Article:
Wednesday, April 26, 2017

FCC Chair Pai wrongly describes natural monopoly of telecom infrastructure as competitive market

FCC Chairman Ajit Pai on Why He's Rejecting Net Neutrality Rules - If left in place, however, the Title II rules could harm the commercial internet, which Pai described as "one of the most incredible free market innovations in history. Companies like Google and Facebook and Netflix became household names precisely because we didn't have the government micromanaging how the internet would operate," said Pai, who noted that the Clinton-era decision not to regulate the Internet like a phone utility or a broadcast network was one of the most important factors in the rise of our new economy.
Companies like Google (excepting Google Fiber's now defunct venture into fiber to the premise service), Facebook and Netflix aren't network providers. Consequently, they don't face the high costs associated with building and operating telecommunications infrastructure serving homes, businesses and institutions that deters market competition and promotes market failure.
Ajit Pai: The funny thing about that is because it's precisely because the phone company was a slow moving monopolist. That's exactly the point we're trying to make. These rules, Title II rules were designed to regulate Ma Bell, and the promise with Ma Bell, the deal with the government was, we'll give you a monopoly as long as you give universal service to the country. As a result, for decades, we didn't see innovation in the network we didn't see innovation in phones and it's when you have a competitive marketplace and you let go of that impulse to regulate everything preemptively, that you finally get to see more of a competitive environment.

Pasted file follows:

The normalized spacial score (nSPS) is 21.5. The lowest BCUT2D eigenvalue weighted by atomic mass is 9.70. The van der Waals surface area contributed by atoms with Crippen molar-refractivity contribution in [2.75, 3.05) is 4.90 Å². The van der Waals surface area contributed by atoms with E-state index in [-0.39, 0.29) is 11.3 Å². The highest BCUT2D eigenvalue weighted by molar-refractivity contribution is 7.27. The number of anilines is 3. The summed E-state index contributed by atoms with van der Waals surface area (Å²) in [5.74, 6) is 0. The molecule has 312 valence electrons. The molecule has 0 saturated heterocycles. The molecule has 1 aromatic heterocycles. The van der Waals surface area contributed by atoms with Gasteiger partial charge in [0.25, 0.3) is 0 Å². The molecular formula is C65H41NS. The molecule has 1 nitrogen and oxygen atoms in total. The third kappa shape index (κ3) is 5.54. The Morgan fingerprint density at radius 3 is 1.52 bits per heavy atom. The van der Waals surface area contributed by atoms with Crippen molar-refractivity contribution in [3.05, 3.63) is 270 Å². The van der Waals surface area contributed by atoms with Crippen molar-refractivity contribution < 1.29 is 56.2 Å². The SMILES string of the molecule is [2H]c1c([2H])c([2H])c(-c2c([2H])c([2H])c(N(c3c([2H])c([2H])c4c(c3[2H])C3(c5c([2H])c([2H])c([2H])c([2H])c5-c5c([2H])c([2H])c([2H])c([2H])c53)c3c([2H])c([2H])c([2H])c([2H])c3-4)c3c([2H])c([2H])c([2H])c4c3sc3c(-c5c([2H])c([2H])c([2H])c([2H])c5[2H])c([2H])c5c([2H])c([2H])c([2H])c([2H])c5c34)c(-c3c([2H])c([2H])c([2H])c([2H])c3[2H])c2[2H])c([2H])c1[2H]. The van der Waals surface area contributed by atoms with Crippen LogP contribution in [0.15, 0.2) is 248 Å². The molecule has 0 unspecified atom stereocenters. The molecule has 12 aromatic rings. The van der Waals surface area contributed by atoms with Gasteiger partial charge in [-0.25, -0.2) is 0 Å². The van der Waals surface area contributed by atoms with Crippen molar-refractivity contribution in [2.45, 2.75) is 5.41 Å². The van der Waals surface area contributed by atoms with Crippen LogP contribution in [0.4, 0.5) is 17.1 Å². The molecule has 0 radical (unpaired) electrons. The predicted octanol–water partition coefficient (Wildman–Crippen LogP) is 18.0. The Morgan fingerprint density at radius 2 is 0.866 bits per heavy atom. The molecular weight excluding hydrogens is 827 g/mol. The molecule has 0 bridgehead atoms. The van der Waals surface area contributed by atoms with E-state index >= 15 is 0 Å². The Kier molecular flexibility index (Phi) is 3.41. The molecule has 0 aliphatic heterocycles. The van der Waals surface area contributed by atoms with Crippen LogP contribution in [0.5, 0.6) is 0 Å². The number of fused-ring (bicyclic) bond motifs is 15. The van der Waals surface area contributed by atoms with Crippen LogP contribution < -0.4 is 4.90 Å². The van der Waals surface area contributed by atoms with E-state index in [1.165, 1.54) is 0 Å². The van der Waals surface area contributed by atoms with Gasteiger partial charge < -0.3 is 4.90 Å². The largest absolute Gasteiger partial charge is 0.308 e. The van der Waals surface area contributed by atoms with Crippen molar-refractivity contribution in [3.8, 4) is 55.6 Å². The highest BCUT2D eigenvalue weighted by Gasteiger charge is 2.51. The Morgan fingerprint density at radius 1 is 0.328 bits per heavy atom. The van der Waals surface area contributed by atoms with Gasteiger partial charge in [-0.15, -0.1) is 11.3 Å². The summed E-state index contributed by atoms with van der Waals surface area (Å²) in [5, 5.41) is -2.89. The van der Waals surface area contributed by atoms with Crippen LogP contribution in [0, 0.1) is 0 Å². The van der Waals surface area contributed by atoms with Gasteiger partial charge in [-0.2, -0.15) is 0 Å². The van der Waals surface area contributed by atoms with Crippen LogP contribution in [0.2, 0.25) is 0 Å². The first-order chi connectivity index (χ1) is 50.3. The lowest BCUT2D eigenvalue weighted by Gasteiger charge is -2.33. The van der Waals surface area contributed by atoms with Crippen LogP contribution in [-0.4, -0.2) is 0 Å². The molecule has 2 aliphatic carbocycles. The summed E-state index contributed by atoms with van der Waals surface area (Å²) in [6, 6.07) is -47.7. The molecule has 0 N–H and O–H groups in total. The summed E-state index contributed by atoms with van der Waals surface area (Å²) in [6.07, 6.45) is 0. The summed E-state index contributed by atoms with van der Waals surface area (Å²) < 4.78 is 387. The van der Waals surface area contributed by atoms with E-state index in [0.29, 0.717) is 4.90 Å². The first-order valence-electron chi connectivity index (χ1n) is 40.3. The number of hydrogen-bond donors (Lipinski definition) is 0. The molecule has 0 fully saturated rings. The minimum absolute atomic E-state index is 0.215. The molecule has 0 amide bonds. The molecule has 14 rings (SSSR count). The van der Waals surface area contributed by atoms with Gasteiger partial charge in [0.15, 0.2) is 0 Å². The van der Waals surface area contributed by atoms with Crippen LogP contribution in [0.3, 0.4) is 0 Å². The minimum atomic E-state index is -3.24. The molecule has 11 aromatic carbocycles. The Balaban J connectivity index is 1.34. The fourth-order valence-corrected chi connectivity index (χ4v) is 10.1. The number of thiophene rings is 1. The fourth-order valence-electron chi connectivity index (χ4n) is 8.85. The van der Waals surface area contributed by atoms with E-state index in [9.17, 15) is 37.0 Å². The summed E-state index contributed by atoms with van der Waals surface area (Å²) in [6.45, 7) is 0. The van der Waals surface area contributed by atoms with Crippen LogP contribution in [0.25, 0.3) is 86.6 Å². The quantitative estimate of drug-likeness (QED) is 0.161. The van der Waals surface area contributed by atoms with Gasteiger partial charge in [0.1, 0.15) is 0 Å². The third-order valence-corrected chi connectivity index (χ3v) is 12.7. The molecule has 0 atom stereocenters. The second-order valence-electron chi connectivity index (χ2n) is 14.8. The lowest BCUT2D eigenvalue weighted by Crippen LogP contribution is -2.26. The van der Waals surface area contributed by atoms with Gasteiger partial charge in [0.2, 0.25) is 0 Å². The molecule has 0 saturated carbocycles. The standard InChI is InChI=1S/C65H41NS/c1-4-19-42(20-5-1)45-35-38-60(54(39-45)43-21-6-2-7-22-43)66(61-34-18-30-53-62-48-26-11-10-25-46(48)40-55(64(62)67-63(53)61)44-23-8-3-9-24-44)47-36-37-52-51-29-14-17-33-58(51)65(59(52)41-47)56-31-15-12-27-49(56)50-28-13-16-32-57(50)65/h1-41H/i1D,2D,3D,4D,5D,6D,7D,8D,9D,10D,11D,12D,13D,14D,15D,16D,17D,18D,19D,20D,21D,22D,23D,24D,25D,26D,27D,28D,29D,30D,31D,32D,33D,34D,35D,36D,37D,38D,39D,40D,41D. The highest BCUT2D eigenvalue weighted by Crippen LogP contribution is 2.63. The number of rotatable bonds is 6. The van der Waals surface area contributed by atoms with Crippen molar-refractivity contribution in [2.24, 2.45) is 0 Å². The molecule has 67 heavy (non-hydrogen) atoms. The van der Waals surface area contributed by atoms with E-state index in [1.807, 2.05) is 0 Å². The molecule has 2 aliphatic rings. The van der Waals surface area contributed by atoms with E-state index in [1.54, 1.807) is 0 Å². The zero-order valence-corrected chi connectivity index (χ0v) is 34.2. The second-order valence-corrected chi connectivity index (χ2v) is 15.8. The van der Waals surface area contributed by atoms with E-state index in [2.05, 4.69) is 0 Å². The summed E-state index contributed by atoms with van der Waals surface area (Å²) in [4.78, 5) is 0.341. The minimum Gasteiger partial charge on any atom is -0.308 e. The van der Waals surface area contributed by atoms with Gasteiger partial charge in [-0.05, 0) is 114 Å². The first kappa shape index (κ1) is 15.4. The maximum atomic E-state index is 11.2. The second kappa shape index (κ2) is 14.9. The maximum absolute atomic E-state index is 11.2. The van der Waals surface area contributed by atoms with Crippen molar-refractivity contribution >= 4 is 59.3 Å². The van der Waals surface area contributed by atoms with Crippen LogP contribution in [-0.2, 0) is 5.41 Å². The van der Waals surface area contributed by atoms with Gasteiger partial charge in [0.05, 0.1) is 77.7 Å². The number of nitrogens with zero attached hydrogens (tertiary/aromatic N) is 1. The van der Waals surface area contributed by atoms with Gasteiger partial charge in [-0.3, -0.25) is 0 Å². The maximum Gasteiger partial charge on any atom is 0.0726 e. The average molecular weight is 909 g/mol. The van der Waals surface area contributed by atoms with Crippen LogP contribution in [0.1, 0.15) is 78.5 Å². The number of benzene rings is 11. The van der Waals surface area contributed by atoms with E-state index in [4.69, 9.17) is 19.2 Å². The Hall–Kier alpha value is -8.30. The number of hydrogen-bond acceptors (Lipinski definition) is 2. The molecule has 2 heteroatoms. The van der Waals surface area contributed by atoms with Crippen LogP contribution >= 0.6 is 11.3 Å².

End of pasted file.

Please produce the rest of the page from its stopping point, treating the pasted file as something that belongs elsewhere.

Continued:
Pai is engaging in the distortion of describing the natural monopoly market that telecommunications infrastructure is as a competitive market. Wishing it were competitive won't make it so. The cost barriers to entry are simply too high. Just ask Google Fiber. Or the 34 million Americans who have experienced sell side market failure, their homes and small business not offered landline connections capable of delivering high-quality voice, data, graphics and video, according to figures released by the U.S. Federal Communications Commission in 2016. Market failure is hardly an indicator of a robustly competitive market.

Pai's predecessor Tom Wheeler indulged in the misguided notion that telecom infrastructure could be competitive market, even though the FCC under his leadership adopted the 2015 Open Internet rulemaking predicated on regulating Internet service as a natural monopoly, classifying it as a common carrier telecommunications utility.

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